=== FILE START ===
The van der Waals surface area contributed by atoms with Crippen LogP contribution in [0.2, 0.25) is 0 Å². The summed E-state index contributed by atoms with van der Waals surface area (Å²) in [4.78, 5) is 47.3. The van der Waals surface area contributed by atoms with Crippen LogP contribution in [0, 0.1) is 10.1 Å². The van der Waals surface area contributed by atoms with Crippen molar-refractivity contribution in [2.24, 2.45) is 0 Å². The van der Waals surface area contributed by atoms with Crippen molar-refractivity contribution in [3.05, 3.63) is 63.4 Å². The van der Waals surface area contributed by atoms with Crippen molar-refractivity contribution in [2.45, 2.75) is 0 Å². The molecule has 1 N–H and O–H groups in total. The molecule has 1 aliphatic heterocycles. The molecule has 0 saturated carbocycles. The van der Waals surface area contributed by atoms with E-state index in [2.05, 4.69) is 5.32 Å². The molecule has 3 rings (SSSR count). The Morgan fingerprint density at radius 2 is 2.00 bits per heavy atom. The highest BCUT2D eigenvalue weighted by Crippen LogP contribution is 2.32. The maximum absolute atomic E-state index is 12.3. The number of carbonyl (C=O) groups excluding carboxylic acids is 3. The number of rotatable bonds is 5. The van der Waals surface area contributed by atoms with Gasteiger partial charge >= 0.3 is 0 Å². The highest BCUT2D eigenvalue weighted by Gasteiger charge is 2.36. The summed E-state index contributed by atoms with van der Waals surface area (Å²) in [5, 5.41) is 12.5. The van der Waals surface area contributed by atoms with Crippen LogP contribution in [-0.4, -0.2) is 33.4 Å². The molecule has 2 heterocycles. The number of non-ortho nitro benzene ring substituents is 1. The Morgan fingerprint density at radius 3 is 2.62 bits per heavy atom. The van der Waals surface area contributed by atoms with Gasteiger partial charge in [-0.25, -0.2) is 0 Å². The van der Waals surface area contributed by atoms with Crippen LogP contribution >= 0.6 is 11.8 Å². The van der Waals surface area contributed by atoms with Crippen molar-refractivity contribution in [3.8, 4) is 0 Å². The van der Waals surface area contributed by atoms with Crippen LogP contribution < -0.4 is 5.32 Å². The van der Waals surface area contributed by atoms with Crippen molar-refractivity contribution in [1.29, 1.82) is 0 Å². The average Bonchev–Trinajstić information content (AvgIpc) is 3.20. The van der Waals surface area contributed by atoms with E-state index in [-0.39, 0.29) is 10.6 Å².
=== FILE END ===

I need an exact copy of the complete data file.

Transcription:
The van der Waals surface area contributed by atoms with Crippen LogP contribution in [0.2, 0.25) is 0 Å². The summed E-state index contributed by atoms with van der Waals surface area (Å²) in [4.78, 5) is 47.3. The van der Waals surface area contributed by atoms with Crippen LogP contribution in [0, 0.1) is 10.1 Å². The van der Waals surface area contributed by atoms with Crippen molar-refractivity contribution in [2.24, 2.45) is 0 Å². The van der Waals surface area contributed by atoms with Crippen molar-refractivity contribution in [3.05, 3.63) is 63.4 Å². The van der Waals surface area contributed by atoms with Crippen molar-refractivity contribution in [2.45, 2.75) is 0 Å². The molecule has 1 N–H and O–H groups in total. The molecule has 1 aliphatic heterocycles. The molecule has 0 saturated carbocycles. The van der Waals surface area contributed by atoms with E-state index in [2.05, 4.69) is 5.32 Å². The molecule has 3 rings (SSSR count). The Morgan fingerprint density at radius 2 is 2.00 bits per heavy atom. The highest BCUT2D eigenvalue weighted by Crippen LogP contribution is 2.32. The maximum absolute atomic E-state index is 12.3. The number of carbonyl (C=O) groups excluding carboxylic acids is 3. The number of rotatable bonds is 5. The van der Waals surface area contributed by atoms with Gasteiger partial charge >= 0.3 is 0 Å². The highest BCUT2D eigenvalue weighted by Gasteiger charge is 2.36. The summed E-state index contributed by atoms with van der Waals surface area (Å²) in [5, 5.41) is 12.5. The van der Waals surface area contributed by atoms with Crippen LogP contribution in [-0.4, -0.2) is 33.4 Å². The molecule has 2 heterocycles. The number of non-ortho nitro benzene ring substituents is 1. The Morgan fingerprint density at radius 3 is 2.62 bits per heavy atom. The van der Waals surface area contributed by atoms with Gasteiger partial charge in [-0.25, -0.2) is 0 Å². The van der Waals surface area contributed by atoms with Crippen LogP contribution >= 0.6 is 11.8 Å². The van der Waals surface area contributed by atoms with Crippen molar-refractivity contribution in [3.8, 4) is 0 Å². The van der Waals surface area contributed by atoms with Crippen LogP contribution < -0.4 is 5.32 Å². The van der Waals surface area contributed by atoms with Crippen molar-refractivity contribution in [1.29, 1.82) is 0 Å². The average Bonchev–Trinajstić information content (AvgIpc) is 3.20. The van der Waals surface area contributed by atoms with E-state index in [-0.39, 0.29) is 10.6 Å².